Two newer blood thinners face numerous lawsuits and mass torts due to undisclosed internal bleeding risks. Eliquis and Xarelto are new anticoagulants without the same serious side effects as longstanding favorite, Warfarin. Unfortunately, the newer blood thinners aren’t safer at all—in fact, they might be worse. It raises a serious question about anticoagulants as a whole: Will they ever be safe to use without constant doctor supervision?
New Drugs on the Block: Eliquis and Xarelto
Eliquis was developed by Pfizer and Bristol-Myers Squib and approved by the FDA as a direct thrombin inhibitor. It’s the newest anticoagulant among the bunch, but chemically structured much like its older sibling, Xarelto. Both blood thinners rely on the active ingredient rivaroxaban. Eliquis, developed by Bayer and Johnson & Johnson, hopes to snag yet another share of the blood thinner market.
Anticoagulants keep your platelets from clotting together. Blood clots can cause pulmonary embolism, deep vein thrombosis as well as other serious complications. Many people suffering from these issues take blood thinners to prevent any recurrence.
Blood Clotting: The Good, the Bad and the Unexpected
The active ingredient in both newer blood thinners is apixaban. Apixaban blocks certain clotting proteins within the blood. While this is an important part of preventing potentially lethal blood clots, blood clotting is a necessary bodily function meant to prevent internal bleeding and extensive blood loss from a wound.
The problem with Eliquis and Xarelto arises when they’re paired with painkillers or anti-inflammatory drugs like Advil and Aleve. The combination can double a patient’s serious bleeding risks. Often, internal bleeding begins without any visible injuries.
Conditions to watch out for while taking blood thinners include:
- Kidney bleeding
- Extensive bruising
- Trouble bleeding or swallowing
- Unexplained shock
- Unexplained pain
- Heavier than usual menstrual periods
- Brain hemorrhage
- Deep vein thrombosis
- Coughing up blood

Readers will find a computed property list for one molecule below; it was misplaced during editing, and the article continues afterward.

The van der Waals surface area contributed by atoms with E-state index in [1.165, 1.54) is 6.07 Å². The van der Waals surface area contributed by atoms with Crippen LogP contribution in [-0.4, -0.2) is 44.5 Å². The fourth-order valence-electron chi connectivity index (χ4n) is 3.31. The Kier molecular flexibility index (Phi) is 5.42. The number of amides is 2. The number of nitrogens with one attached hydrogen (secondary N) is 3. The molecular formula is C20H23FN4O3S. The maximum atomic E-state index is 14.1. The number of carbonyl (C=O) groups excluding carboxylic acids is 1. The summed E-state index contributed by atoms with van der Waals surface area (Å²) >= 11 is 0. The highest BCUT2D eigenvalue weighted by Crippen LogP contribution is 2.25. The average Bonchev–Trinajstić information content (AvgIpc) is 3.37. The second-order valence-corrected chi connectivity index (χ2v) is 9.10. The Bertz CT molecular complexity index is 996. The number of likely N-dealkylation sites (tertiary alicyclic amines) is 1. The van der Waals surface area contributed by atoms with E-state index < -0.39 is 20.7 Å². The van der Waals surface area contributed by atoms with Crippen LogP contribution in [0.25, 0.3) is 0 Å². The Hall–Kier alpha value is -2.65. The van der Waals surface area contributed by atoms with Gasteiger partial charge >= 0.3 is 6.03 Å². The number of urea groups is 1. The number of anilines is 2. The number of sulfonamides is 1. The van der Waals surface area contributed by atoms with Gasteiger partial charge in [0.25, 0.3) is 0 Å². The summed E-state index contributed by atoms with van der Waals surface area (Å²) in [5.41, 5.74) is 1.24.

- Bleeding on the brain
- Bloody stools
- Vomiting up blood
- Serious nose bleeds
- Gastrointestinal bleeding
- Any additional unexpected internal or external bleeding
If you’re currently taking blood thinners, stay away from non-steroidal anti-inflammatory drugs. This includes painkillers such as Aleve, Advil, Excedrin and Motrin. Combining the two could significantly increase your side effect risks.
New Wave Blood Thinners: The World After Warfarin
Both drugs recently replaced warfarin as the blood thinners of choice. While they require less doctor supervision, Eliquis and Xarelto share one significant side effect not found with warfarin: potentially lethal bleeding that doctors cannot reverse.
Warfarin’s anticoagulant effects are easily reversed through Vitamin K administration. However, no antidote currently exists to stop internal bleeding with either Eliquis or Xarelto. In other words, once a bleeding episode begins, your doctor cannot stop it. As a result, thousands of people have filed product liability lawsuits. Many people are unaware of the serious risks from Eliquis as well as Xarelto. For this reason, many individual cases were eventually consolidated into mass torts.
A similar anticoagulant called Pradaxa recently paid $650 million to settle several internal bleeding lawsuits. After hundreds of injuries and fatalities, doctors demand more rigorous post-prescription monitoring. Physicians say patients don’t understand the risks of these newer blood thinners as well as their approved drug interactions. In most instances, injuries are a result of inadequate warning about improper use of the drug.
Speak with an Attorney
Have you or someone you know suffered internal bleeding while taking Eliquis or Xarelto? Speak with an attorney who is familiar with blood thinner lawsuits. Thousands of others experienced similar issues, and you might be eligible to file a Xarelto claim. Start your free case review today and an attorney will contact you to discuss your case.
Lori Polemenakos is Director of Consumer Content and SEO strategist for LeadingResponse, a legal marketing company. An award-winning journalist, writer and editor based in Dallas, Texas, she's produced articles for major brands such as Match.com, Yahoo!, MSN, AOL, Xfinity, Mail.com, and edited several published books. Since 2016, she's published hundreds of articles about Social Security disability, workers' compensation, veterans' benefits, personal injury, mass tort, auto accident claims, bankruptcy, employment law and other related legal issues.